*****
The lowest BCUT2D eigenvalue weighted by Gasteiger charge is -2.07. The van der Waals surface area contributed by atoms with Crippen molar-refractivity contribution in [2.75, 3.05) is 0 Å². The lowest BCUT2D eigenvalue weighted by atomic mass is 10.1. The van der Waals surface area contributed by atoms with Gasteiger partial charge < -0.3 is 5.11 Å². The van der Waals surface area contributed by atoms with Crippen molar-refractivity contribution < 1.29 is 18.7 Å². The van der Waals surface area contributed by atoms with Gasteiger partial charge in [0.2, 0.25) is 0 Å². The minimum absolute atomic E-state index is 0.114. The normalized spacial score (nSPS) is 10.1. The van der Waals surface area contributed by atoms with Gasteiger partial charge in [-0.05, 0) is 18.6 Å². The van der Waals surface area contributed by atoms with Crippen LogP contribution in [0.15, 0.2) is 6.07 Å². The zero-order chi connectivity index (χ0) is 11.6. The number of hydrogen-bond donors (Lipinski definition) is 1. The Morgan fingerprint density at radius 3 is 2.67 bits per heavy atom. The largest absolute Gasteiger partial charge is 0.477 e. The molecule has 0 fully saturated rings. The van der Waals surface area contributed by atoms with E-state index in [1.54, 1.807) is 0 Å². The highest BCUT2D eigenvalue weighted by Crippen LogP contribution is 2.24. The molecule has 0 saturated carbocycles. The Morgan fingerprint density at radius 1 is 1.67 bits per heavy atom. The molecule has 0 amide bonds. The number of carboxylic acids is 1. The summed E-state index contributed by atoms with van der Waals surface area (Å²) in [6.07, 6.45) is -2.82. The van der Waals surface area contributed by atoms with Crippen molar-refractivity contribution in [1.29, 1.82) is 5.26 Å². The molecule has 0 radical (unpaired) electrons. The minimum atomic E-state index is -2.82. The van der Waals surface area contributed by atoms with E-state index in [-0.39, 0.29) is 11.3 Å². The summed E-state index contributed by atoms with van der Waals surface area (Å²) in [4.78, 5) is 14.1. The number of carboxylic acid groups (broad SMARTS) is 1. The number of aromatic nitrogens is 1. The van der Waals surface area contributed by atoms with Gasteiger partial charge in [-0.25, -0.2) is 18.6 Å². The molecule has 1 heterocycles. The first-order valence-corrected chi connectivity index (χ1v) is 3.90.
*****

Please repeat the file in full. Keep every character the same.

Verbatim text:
The lowest BCUT2D eigenvalue weighted by Gasteiger charge is -2.07. The van der Waals surface area contributed by atoms with Crippen molar-refractivity contribution in [2.75, 3.05) is 0 Å². The lowest BCUT2D eigenvalue weighted by atomic mass is 10.1. The van der Waals surface area contributed by atoms with Gasteiger partial charge < -0.3 is 5.11 Å². The van der Waals surface area contributed by atoms with Crippen molar-refractivity contribution < 1.29 is 18.7 Å². The van der Waals surface area contributed by atoms with Gasteiger partial charge in [0.2, 0.25) is 0 Å². The minimum absolute atomic E-state index is 0.114. The normalized spacial score (nSPS) is 10.1. The van der Waals surface area contributed by atoms with Gasteiger partial charge in [-0.05, 0) is 18.6 Å². The van der Waals surface area contributed by atoms with Crippen LogP contribution in [0.15, 0.2) is 6.07 Å². The zero-order chi connectivity index (χ0) is 11.6. The number of hydrogen-bond donors (Lipinski definition) is 1. The Morgan fingerprint density at radius 3 is 2.67 bits per heavy atom. The largest absolute Gasteiger partial charge is 0.477 e. The molecule has 0 fully saturated rings. The van der Waals surface area contributed by atoms with E-state index in [1.54, 1.807) is 0 Å². The highest BCUT2D eigenvalue weighted by Crippen LogP contribution is 2.24. The molecule has 0 saturated carbocycles. The Morgan fingerprint density at radius 1 is 1.67 bits per heavy atom. The molecule has 0 amide bonds. The number of carboxylic acids is 1. The summed E-state index contributed by atoms with van der Waals surface area (Å²) in [6.07, 6.45) is -2.82. The van der Waals surface area contributed by atoms with Crippen molar-refractivity contribution in [1.29, 1.82) is 5.26 Å². The molecule has 0 radical (unpaired) electrons. The minimum atomic E-state index is -2.82. The van der Waals surface area contributed by atoms with E-state index in [-0.39, 0.29) is 11.3 Å². The summed E-state index contributed by atoms with van der Waals surface area (Å²) in [4.78, 5) is 14.1. The number of carboxylic acid groups (broad SMARTS) is 1. The number of aromatic nitrogens is 1. The van der Waals surface area contributed by atoms with Gasteiger partial charge in [-0.25, -0.2) is 18.6 Å². The molecule has 1 heterocycles. The first-order valence-corrected chi connectivity index (χ1v) is 3.90.